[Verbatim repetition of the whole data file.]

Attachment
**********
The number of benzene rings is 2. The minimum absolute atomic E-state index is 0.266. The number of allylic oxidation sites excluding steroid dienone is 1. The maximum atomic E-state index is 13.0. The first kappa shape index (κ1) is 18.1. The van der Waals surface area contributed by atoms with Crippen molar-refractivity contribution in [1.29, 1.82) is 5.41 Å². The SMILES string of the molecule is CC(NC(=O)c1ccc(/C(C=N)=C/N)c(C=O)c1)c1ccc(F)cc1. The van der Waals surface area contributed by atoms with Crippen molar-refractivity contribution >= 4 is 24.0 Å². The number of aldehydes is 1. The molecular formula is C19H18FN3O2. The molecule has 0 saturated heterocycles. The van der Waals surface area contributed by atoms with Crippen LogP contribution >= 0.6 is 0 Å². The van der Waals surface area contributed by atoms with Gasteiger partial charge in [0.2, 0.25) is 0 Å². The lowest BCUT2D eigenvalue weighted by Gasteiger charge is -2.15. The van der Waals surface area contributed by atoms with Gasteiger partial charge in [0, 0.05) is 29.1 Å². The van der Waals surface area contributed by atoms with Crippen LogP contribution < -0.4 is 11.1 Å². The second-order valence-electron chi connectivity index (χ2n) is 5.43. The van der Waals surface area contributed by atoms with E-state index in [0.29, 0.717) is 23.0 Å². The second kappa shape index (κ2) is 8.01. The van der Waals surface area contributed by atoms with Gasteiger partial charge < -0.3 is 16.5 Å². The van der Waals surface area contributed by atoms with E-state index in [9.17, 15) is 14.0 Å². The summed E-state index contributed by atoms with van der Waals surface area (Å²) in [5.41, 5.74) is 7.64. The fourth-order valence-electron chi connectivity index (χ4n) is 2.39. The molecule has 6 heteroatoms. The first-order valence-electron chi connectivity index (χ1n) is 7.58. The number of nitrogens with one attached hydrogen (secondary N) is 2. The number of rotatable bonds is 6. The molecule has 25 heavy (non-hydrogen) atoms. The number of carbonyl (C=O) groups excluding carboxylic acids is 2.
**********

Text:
The number of benzene rings is 2. The minimum absolute atomic E-state index is 0.266. The number of allylic oxidation sites excluding steroid dienone is 1. The maximum atomic E-state index is 13.0. The first kappa shape index (κ1) is 18.1. The van der Waals surface area contributed by atoms with Crippen molar-refractivity contribution in [1.29, 1.82) is 5.41 Å². The SMILES string of the molecule is CC(NC(=O)c1ccc(/C(C=N)=C/N)c(C=O)c1)c1ccc(F)cc1. The van der Waals surface area contributed by atoms with Crippen molar-refractivity contribution >= 4 is 24.0 Å². The number of aldehydes is 1. The molecular formula is C19H18FN3O2. The molecule has 0 saturated heterocycles. The van der Waals surface area contributed by atoms with Crippen LogP contribution >= 0.6 is 0 Å². The van der Waals surface area contributed by atoms with Gasteiger partial charge in [0.2, 0.25) is 0 Å². The lowest BCUT2D eigenvalue weighted by Gasteiger charge is -2.15. The van der Waals surface area contributed by atoms with Gasteiger partial charge in [0, 0.05) is 29.1 Å². The van der Waals surface area contributed by atoms with Crippen LogP contribution < -0.4 is 11.1 Å². The second-order valence-electron chi connectivity index (χ2n) is 5.43. The van der Waals surface area contributed by atoms with E-state index in [0.29, 0.717) is 23.0 Å². The second kappa shape index (κ2) is 8.01. The van der Waals surface area contributed by atoms with Gasteiger partial charge < -0.3 is 16.5 Å². The van der Waals surface area contributed by atoms with E-state index in [9.17, 15) is 14.0 Å². The summed E-state index contributed by atoms with van der Waals surface area (Å²) in [5.41, 5.74) is 7.64. The fourth-order valence-electron chi connectivity index (χ4n) is 2.39. The molecule has 6 heteroatoms. The first-order valence-electron chi connectivity index (χ1n) is 7.58. The number of nitrogens with one attached hydrogen (secondary N) is 2. The number of rotatable bonds is 6. The molecule has 25 heavy (non-hydrogen) atoms. The number of carbonyl (C=O) groups excluding carboxylic acids is 2.